Content Marketing ROI vs. Native Advertising
- August 21, 2016
- Posted by: anna
- Category: Content Marketing, Opinion
Today, more and more marketers are investing into content marketing and native advertising. Basically due to the effectiveness and strong customer focus of these techniques.
However, there are still many people have a foggy idea of how one is different from the other. And, I don’t blame them. After all, content marketing and native advertising do appear to be similar in many ways:
- both provide useful information to prospects and customers through a branded experience,
- both can reside on a website and while native advertising is a third-party effort,
- it’s typically made to look as similar as possible to the site’s own content.
Yet there’s a big distinction between content marketing and native advertising. To start with, content marketing is owned media while native advertising is a pay-to-play strategy with chiefly a promotional goal.
Another major difference is, cost. Plus, an increasing number of consumers today prefer to learn about products through high quality content, rather than promotional or sale-sy content.
Does it look like content marketing is winning this battle? What has your experience been?
Let’s dive in into mine and try to understand which one should you choose for your business – content marketing or native advertising – and why?
Let’s weigh them against each other to help you decide.
How They Work
Content marketing is creation and distribution of high quality and shareable content for blogs, social media feeds, and email lists with the purpose of building trust with readers.
Unlike native advertising, in content marketing, your brand owns the media instead of renting it. For instance, content syndication, as a part of a content marketing strategy, may involve pitching content to many top-tier publishers for coverage. If the content gets accepted, a link is given back to the company which increases the company’s search rankings, drive traffic, and provide user engagement via several social channels. Native advertising on the other hand, deals with promoting the content by paying a partner with a single publisher. This approach helps to place the content with a top-tier publisher that has millions of unique visitors.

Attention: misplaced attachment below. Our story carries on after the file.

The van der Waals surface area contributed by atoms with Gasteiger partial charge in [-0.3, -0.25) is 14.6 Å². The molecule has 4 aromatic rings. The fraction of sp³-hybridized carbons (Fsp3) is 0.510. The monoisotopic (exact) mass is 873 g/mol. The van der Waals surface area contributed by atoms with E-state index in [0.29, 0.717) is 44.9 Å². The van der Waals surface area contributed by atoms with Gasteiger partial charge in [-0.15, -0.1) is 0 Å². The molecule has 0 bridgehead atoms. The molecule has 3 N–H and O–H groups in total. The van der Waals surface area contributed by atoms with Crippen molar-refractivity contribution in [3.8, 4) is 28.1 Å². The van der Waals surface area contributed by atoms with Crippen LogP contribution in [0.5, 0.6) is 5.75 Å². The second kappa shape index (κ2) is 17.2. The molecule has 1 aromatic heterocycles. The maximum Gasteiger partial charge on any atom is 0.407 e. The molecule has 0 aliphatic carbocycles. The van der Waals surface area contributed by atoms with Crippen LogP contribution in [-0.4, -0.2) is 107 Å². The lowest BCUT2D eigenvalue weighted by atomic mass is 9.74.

What They Cost
Content marketing costs depend largely on the scope of project, their outcomes, and most importantly, the specific needs of your company. While it’s difficult to put your finger on the exact number, you can estimate the cost of a content marketing project by identifying your content needs and understanding how each solution/campaign best aligns with your overarching business goals, budget, and the needs of your customers.
On the other hand, the average cost of launching a native advertising program with a top-tier news publisher is usually on the steeper side. According to Marketing Land, that figure could be anywhere around 54,000 in U.S. dollars. Yes, you could settle down with a second- or third-tier publisher, depending on your budget. But remember— less valuable publisher means lower reach.
What’s the Return
The success of most of the content marketing campaigns are measured based on (and this will vary depending on your specific goals) the number of leads generated and number of high quality links acquired. Social media shares generated by each campaign are also a yardstick when measuring the success of content marketing campaigns. By engaging in content marketing, agencies were able to produce better results through influencer marketing and content amplification, rather than just posting press releases. These outcomes are much influential, since they have a positive effect on organic rankings improve the reach manifolds.
In contrast, even though you pay to get your content published on a site, the reach is limited. A study by eMarketer suggests that “the most common issue cited by executives who use native advertising was of scale”. Another major drawback with native advertising is that, it is considered to be paid links by major search engines like Google, so it doesn’t improve your company’s organic ranking. However, native advertising has been proven to attract higher click rates compared to traditional advertising, so it can be considered as a potential alternative to banner ads and other outbound marketing methods
Therefore, by leveraging content marketing effectively, you can achieve a higher ROI by spending less. But if you want to reap the same ROI (as content marketing) with native advertising, the cost might just skyrocket. Therefore, at an early stage, it makes more sense to focus on content marketing to generate a bigger ROI and invest in native advertising later to extend reach and grow audiences.
So, content marketing or native advertising – what is your say?
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